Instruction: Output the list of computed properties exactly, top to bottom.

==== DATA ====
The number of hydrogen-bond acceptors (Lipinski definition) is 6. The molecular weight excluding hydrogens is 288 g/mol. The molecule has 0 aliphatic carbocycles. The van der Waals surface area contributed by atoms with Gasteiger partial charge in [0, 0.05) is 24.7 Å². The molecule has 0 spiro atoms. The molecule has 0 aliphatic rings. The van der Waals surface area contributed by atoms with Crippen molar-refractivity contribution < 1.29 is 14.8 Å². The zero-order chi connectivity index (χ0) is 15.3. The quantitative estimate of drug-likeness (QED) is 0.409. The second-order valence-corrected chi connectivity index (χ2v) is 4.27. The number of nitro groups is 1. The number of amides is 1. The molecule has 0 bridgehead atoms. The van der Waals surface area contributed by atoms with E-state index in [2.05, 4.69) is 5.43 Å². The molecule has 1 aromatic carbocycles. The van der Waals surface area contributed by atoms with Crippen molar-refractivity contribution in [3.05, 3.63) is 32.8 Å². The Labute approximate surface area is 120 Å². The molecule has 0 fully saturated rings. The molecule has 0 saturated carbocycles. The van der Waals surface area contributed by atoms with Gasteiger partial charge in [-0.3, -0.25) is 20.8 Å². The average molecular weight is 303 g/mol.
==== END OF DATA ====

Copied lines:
The number of hydrogen-bond acceptors (Lipinski definition) is 6. The molecular weight excluding hydrogens is 288 g/mol. The molecule has 0 aliphatic carbocycles. The van der Waals surface area contributed by atoms with Gasteiger partial charge in [0, 0.05) is 24.7 Å². The molecule has 0 spiro atoms. The molecule has 0 aliphatic rings. The van der Waals surface area contributed by atoms with Crippen molar-refractivity contribution < 1.29 is 14.8 Å². The zero-order chi connectivity index (χ0) is 15.3. The quantitative estimate of drug-likeness (QED) is 0.409. The second-order valence-corrected chi connectivity index (χ2v) is 4.27. The number of nitro groups is 1. The number of amides is 1. The molecule has 0 bridgehead atoms. The van der Waals surface area contributed by atoms with E-state index in [2.05, 4.69) is 5.43 Å². The molecule has 1 aromatic carbocycles. The van der Waals surface area contributed by atoms with Crippen molar-refractivity contribution in [3.05, 3.63) is 32.8 Å². The Labute approximate surface area is 120 Å². The molecule has 0 fully saturated rings. The molecule has 0 saturated carbocycles. The van der Waals surface area contributed by atoms with Gasteiger partial charge in [-0.3, -0.25) is 20.8 Å². The average molecular weight is 303 g/mol.